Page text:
On the Need for an Extensive Revision of the ‘Imprecise Probabilities’ Entry regarding Boole and Keynes in The Stanford Encyclopedia of Philosophy (Spring, 2019 Edition) in the ‘ Supplement to Imprecise Probabilities-Historical appendix: Theories of Imprecise Belief.’

35 Pages Posted: 17 Dec 2019

See all articles by Michael Emmett Brady

California State University, Dominguez Hills

Date Written: November 30, 2019

Abstract

The "Supplement to Imprecise Probabilities-Historical appendix: Theories of imprecise belief " presents a severely inaccurate representation of Keynes’s contributions to imprecise probability. It also completely ignores the seminal, path breaking contributions to imprecise probability made by George Boole in his 1854 The Laws of Thought in chapters 16-21. The error is compounded with regard to Keynes because Keynes’s entire system of logical probability in the A Treatise on Probability is built on Boole’s exposition of lower (greatest lower bound)-upper (least upper bound) probabilities that Keynes used in Parts II and III of the A Treatise on Probability to develop his method of inexact measurement and approximation using interval valued probability.

It is in chapter 15 of the TP on pp. 161-163, as well as in chapter 16, 17, 20 and 22 of the TP, in a very detailed, mathematical analysis of his earlier, brief, graphical exposition in chapter III of the TP, that an analysis of imprecise probability was provided by Keynes. Keynes, through his adaptation of Boole’s original approach, that Keynes had adapted and improved upon in the same manner that Wilbraham had improved the Boolean approach in 1854, allowed for him to provide an explicit, imprecise approach to probability showing the importance of non additivity in 1921.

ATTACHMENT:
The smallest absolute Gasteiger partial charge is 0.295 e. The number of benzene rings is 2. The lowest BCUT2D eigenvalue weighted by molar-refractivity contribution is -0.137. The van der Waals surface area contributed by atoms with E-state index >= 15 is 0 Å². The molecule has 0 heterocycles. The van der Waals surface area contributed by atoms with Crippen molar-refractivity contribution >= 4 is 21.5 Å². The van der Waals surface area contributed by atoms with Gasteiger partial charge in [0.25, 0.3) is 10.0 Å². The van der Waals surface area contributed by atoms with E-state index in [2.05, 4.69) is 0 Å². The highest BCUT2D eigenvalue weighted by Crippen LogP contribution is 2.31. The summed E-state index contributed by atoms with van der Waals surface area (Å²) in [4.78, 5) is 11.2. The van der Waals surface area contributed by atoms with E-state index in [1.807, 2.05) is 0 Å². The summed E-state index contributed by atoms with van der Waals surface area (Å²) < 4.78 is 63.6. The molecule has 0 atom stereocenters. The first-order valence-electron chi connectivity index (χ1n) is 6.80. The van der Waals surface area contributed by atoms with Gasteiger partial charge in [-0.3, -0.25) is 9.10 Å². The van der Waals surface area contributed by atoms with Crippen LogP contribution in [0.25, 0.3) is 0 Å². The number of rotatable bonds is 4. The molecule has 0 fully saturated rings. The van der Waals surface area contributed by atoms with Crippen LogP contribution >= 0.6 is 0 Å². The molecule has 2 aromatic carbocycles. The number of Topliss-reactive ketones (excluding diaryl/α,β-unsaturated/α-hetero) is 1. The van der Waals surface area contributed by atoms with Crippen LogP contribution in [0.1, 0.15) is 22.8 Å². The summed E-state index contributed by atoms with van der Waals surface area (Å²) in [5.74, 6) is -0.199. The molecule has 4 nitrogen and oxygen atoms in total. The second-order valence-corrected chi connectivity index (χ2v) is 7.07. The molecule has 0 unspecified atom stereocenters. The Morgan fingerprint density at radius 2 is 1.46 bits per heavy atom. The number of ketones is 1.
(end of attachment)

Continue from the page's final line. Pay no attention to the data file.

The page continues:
In 1986 and 1996,Theodore Hailparin showed decisively that the Boole-Keynes approach involved the use of an early version of linear programming techniques, using an initial, basic, feasible solution, involving primal and dual maximization and minimization problems with constraints that were both equalities (linear) and inequalities (nonlinear) [Keynes’s inequations].

Keynes had already solved the mystery of the diagram on page 39 of chapter III in 1921(Actually,the same analysis is provided by Keynes in the 1908 Cambridge Fellowship Dissertation. This Fellowship Dissertation would have earned Keynes a Ph.D in Applied Mathematics at any University in the world at that time if he had been interested in obtaining a Ph.D,which he was not) in chapter 15 with additional problems solved in chapters 16, 17, 20, and 22 of the TP.

Keynes’s analysis on pp.161-163 is straightforward if the reader of the TP has the requisite mathematical training and knowledge.It is highly likely that no economist ,who has written on Keynes’s TP,has such knowledge.

The presentation of Keynes’s theory in the appendix to the entry on’ Imprecise Probability’ is completely misleading. The failure to mention Boole’s path breaking work is a lacuna that can only be remedied by an extensive revision. Hopefully,such a revision will finally set right the historical record regarding the original and detailed mathematical and logical contributions made by Keynes in 1907,1908 and 1921, and by Boole in 1854.

Keywords: Keynes, Boole, Imprecise Probability, Upper-Lower Bounds, Inexact Measurement, Approximation, Part II of the TP

JEL Classification: B10, B12, B14, B16, B20, B22

Suggested Citation

Brady, Michael Emmett, On the Need for an Extensive Revision of the ‘Imprecise Probabilities’ Entry regarding Boole and Keynes in The Stanford Encyclopedia of Philosophy (Spring, 2019 Edition) in the ‘ Supplement to Imprecise Probabilities-Historical appendix: Theories of Imprecise Belief.’ (November 30, 2019). Available at SSRN: https://ssrn.com/abstract=3495817 or http://dx.doi.org/10.2139/ssrn.3495817